Artist on the Moon our interview with Emma Buntrock-Müller. AKA. Emma of the Impact
Emma Buntrock-Muller is a board member of a small stamp dealing company. This position allows her the salary and time flexibility to work on her art. The purpose of her art has always been to fulfill a healthy selfishness. Emma considers herself a storyteller before she considers herself an artist, and she considers herself an artist before she considers herself specifically a photographer. We have conducted an interview with her.
What led you to creation?
My emotional mind. Machinery such as the brain finds ways to adapt subconsciously. To cope with overwhelming emotions System 1 (my emotional mind) slips them over in the form of cryptic jargon to System II (my logical mind). Whatever artwork I've created in my life is my logical mind decoding those cryptic messages. Unfortunately, despite the work it does the outcome is never a clear translation, haha, poor thing (logical mind). I could tell you all the reasons I enjoy creating but that's only the surface level of why anyone creates. When I'm working on a piece it's the rare time my mind is only thinking about the task of building (nothing else!). It's a practice in mindfulness. Have I said the word “mind” enough? Haha.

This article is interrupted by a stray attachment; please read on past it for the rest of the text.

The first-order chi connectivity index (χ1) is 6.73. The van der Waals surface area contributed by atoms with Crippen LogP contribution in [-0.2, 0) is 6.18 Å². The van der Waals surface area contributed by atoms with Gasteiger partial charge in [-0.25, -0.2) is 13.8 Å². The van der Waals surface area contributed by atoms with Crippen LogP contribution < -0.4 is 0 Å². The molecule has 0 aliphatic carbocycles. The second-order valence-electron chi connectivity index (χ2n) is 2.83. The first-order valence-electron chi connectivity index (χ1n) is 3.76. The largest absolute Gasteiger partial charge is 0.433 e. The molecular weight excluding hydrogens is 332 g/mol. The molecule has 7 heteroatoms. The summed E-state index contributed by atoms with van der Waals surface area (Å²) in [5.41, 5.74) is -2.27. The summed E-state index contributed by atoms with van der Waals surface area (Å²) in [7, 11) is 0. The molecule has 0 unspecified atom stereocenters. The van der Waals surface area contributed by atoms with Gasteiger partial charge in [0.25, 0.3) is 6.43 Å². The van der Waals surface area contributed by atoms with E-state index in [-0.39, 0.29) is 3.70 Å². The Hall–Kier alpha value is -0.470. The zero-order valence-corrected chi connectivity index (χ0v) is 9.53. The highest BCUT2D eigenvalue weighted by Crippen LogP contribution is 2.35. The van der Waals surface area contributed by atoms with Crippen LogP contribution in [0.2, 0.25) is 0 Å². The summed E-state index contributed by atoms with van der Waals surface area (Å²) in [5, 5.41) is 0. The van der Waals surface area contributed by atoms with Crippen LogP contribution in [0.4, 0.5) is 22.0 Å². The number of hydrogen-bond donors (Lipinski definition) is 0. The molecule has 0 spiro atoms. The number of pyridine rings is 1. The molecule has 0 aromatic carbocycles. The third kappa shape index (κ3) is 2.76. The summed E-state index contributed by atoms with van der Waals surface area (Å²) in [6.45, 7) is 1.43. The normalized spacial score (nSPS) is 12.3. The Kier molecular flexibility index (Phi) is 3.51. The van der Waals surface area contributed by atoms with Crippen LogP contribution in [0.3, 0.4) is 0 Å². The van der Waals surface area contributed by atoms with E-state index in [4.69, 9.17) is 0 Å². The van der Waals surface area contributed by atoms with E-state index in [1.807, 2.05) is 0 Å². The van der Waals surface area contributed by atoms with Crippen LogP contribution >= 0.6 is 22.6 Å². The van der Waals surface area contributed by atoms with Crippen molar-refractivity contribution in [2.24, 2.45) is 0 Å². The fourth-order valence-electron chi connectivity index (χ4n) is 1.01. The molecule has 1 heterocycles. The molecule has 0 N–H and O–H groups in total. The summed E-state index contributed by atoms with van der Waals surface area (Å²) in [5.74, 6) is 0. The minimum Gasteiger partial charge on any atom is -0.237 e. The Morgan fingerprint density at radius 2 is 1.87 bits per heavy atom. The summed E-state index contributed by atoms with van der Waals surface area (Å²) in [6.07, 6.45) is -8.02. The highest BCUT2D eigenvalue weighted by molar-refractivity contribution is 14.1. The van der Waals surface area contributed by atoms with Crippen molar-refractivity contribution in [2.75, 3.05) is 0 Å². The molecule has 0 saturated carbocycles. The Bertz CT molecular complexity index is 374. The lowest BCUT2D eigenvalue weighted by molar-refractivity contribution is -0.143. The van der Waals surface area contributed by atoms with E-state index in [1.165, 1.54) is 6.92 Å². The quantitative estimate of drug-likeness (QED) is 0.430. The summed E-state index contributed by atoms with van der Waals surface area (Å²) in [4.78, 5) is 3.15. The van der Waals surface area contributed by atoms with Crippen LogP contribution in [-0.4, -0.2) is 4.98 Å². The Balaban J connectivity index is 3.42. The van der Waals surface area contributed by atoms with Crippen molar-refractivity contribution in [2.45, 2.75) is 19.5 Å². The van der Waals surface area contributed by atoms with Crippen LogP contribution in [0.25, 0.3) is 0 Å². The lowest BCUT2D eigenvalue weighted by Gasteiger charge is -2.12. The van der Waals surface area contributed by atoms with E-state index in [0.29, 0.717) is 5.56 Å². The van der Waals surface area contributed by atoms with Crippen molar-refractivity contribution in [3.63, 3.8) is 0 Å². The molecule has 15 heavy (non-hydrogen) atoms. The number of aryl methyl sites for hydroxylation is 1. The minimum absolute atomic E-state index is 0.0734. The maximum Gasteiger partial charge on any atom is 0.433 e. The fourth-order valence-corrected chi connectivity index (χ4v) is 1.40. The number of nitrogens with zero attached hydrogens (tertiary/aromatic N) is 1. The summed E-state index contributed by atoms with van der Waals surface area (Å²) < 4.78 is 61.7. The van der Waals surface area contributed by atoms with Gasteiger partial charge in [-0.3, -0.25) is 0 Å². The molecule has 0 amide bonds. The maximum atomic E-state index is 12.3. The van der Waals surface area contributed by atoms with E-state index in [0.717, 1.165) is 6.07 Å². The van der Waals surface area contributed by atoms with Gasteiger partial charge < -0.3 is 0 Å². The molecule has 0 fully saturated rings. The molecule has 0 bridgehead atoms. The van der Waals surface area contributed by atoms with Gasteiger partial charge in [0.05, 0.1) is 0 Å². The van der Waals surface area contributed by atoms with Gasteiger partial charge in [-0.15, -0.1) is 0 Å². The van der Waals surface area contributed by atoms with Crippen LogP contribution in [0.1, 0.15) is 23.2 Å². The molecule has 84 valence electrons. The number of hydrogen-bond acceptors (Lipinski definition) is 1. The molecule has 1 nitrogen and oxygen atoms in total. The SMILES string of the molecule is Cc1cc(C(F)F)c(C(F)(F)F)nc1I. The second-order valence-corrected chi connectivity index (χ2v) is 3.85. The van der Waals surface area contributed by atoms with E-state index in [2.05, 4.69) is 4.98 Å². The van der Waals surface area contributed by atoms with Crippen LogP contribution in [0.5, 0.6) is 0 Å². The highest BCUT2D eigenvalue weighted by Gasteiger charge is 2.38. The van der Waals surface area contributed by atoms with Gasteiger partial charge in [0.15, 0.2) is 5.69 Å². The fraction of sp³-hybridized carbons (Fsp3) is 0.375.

Every piece I’ve made has been to serve the purpose of not creating a narrative but expressing an existing narrative (or feeling) that needs to break free. Otherwise one may find the hound of the Baskervilles clawing and snarling at their door. When I create it’s organic and hardly ever mapped or planned. I always leaned toward very tangible mediums like acrylics, charcoal, or just hot gluing random bits and pieces of “junk” together.
How do you see yourself as a photographer?
When I started using photography as part of my narrative toolkit the format of how I created had to change. The fundamental lighting, countenance, and mood of my narrative photographs had to be planned to get the outcome I wanted. It was a challenge, and I always enjoy a challenge of that sort. It forces you to think and create differently, you end up surprising yourself. Holding a passion for narratives as a photographer makes the role my camera plays in the general framework a key aspect to how the viewer fits or doesn't fit into an image. When someone looks at an image of mine do I want them to see through the eyes of a 3rd person participant? A voyeur? Are they in fact the subject of the image by viewing it? Are they seeing something they shouldn't? Are they finding a peaceful harmony or companionable darkness? That's what's important to me. I must confess I like to define myself as a storyteller more than as a photographer.